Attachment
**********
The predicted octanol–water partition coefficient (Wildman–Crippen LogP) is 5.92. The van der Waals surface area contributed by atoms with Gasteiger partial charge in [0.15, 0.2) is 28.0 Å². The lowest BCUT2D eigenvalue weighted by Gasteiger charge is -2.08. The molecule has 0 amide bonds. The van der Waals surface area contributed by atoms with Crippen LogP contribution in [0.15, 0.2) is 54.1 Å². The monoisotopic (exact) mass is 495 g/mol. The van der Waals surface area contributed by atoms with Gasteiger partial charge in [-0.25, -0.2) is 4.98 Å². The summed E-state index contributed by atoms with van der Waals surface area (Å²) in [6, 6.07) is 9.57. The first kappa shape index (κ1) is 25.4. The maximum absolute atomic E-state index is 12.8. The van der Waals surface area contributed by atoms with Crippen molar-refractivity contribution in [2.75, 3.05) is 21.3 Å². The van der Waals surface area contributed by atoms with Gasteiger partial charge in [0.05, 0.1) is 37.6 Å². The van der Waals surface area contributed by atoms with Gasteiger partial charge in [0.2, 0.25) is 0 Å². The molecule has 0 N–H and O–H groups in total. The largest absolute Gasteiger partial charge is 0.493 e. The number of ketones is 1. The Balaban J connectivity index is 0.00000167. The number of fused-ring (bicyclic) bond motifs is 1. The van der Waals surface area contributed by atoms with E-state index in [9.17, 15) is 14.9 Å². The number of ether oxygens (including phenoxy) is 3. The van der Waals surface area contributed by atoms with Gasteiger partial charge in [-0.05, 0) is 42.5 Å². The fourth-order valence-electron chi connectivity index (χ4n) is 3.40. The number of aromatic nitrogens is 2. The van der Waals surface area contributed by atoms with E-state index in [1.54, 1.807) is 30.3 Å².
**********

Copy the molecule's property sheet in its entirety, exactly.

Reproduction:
The predicted octanol–water partition coefficient (Wildman–Crippen LogP) is 5.92. The van der Waals surface area contributed by atoms with Gasteiger partial charge in [0.15, 0.2) is 28.0 Å². The lowest BCUT2D eigenvalue weighted by Gasteiger charge is -2.08. The molecule has 0 amide bonds. The van der Waals surface area contributed by atoms with Crippen LogP contribution in [0.15, 0.2) is 54.1 Å². The monoisotopic (exact) mass is 495 g/mol. The van der Waals surface area contributed by atoms with Gasteiger partial charge in [-0.25, -0.2) is 4.98 Å². The summed E-state index contributed by atoms with van der Waals surface area (Å²) in [6, 6.07) is 9.57. The first kappa shape index (κ1) is 25.4. The maximum absolute atomic E-state index is 12.8. The van der Waals surface area contributed by atoms with Crippen molar-refractivity contribution in [2.75, 3.05) is 21.3 Å². The van der Waals surface area contributed by atoms with Gasteiger partial charge in [0.05, 0.1) is 37.6 Å². The van der Waals surface area contributed by atoms with Gasteiger partial charge in [0.2, 0.25) is 0 Å². The molecule has 0 N–H and O–H groups in total. The largest absolute Gasteiger partial charge is 0.493 e. The number of ketones is 1. The Balaban J connectivity index is 0.00000167. The number of fused-ring (bicyclic) bond motifs is 1. The van der Waals surface area contributed by atoms with E-state index in [9.17, 15) is 14.9 Å². The number of ether oxygens (including phenoxy) is 3. The van der Waals surface area contributed by atoms with Gasteiger partial charge in [-0.05, 0) is 42.5 Å². The fourth-order valence-electron chi connectivity index (χ4n) is 3.40. The number of aromatic nitrogens is 2. The van der Waals surface area contributed by atoms with E-state index in [1.54, 1.807) is 30.3 Å².